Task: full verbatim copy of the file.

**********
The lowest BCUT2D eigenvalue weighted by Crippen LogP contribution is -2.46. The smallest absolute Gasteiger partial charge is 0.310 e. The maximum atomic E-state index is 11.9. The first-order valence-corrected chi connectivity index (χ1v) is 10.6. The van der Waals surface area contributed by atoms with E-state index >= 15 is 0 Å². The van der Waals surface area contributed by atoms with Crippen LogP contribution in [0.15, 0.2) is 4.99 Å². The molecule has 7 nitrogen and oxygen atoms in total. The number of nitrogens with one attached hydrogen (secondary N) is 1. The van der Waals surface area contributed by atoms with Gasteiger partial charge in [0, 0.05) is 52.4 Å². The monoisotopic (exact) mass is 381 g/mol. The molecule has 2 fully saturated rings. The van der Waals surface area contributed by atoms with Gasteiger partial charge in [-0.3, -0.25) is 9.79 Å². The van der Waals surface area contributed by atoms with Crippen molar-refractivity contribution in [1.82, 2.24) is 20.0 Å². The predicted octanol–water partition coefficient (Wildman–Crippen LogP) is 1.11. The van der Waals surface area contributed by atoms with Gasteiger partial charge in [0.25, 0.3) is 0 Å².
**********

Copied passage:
The lowest BCUT2D eigenvalue weighted by Crippen LogP contribution is -2.46. The smallest absolute Gasteiger partial charge is 0.310 e. The maximum atomic E-state index is 11.9. The first-order valence-corrected chi connectivity index (χ1v) is 10.6. The van der Waals surface area contributed by atoms with E-state index >= 15 is 0 Å². The van der Waals surface area contributed by atoms with Crippen LogP contribution in [0.15, 0.2) is 4.99 Å². The molecule has 7 nitrogen and oxygen atoms in total. The number of nitrogens with one attached hydrogen (secondary N) is 1. The van der Waals surface area contributed by atoms with Gasteiger partial charge in [0, 0.05) is 52.4 Å². The monoisotopic (exact) mass is 381 g/mol. The molecule has 2 fully saturated rings. The van der Waals surface area contributed by atoms with Gasteiger partial charge in [-0.3, -0.25) is 9.79 Å². The van der Waals surface area contributed by atoms with Crippen molar-refractivity contribution in [1.82, 2.24) is 20.0 Å². The predicted octanol–water partition coefficient (Wildman–Crippen LogP) is 1.11. The van der Waals surface area contributed by atoms with Gasteiger partial charge in [0.25, 0.3) is 0 Å².